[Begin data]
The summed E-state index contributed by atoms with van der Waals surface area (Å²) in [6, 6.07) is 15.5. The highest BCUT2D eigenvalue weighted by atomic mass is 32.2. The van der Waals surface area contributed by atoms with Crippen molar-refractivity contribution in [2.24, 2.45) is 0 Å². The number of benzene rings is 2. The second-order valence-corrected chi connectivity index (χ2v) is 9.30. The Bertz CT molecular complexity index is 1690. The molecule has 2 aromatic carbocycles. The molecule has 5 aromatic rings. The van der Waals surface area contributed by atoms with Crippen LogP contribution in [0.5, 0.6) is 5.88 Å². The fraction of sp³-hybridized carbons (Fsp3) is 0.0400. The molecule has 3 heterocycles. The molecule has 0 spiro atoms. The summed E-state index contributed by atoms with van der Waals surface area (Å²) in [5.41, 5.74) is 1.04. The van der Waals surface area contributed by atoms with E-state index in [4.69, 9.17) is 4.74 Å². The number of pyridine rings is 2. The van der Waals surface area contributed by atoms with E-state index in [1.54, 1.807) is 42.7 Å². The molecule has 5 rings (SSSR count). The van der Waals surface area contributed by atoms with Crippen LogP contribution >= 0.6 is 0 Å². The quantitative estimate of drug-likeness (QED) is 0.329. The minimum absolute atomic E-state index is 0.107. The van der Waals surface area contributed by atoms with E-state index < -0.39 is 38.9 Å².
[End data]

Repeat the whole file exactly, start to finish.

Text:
The summed E-state index contributed by atoms with van der Waals surface area (Å²) in [6, 6.07) is 15.5. The highest BCUT2D eigenvalue weighted by atomic mass is 32.2. The van der Waals surface area contributed by atoms with Crippen molar-refractivity contribution in [2.24, 2.45) is 0 Å². The number of benzene rings is 2. The second-order valence-corrected chi connectivity index (χ2v) is 9.30. The Bertz CT molecular complexity index is 1690. The molecule has 2 aromatic carbocycles. The molecule has 5 aromatic rings. The van der Waals surface area contributed by atoms with Crippen LogP contribution in [0.5, 0.6) is 5.88 Å². The fraction of sp³-hybridized carbons (Fsp3) is 0.0400. The molecule has 3 heterocycles. The molecule has 0 spiro atoms. The summed E-state index contributed by atoms with van der Waals surface area (Å²) in [5.41, 5.74) is 1.04. The van der Waals surface area contributed by atoms with E-state index in [4.69, 9.17) is 4.74 Å². The number of pyridine rings is 2. The van der Waals surface area contributed by atoms with E-state index in [1.54, 1.807) is 42.7 Å². The molecule has 5 rings (SSSR count). The van der Waals surface area contributed by atoms with Crippen LogP contribution >= 0.6 is 0 Å². The quantitative estimate of drug-likeness (QED) is 0.329. The minimum absolute atomic E-state index is 0.107. The van der Waals surface area contributed by atoms with E-state index < -0.39 is 38.9 Å².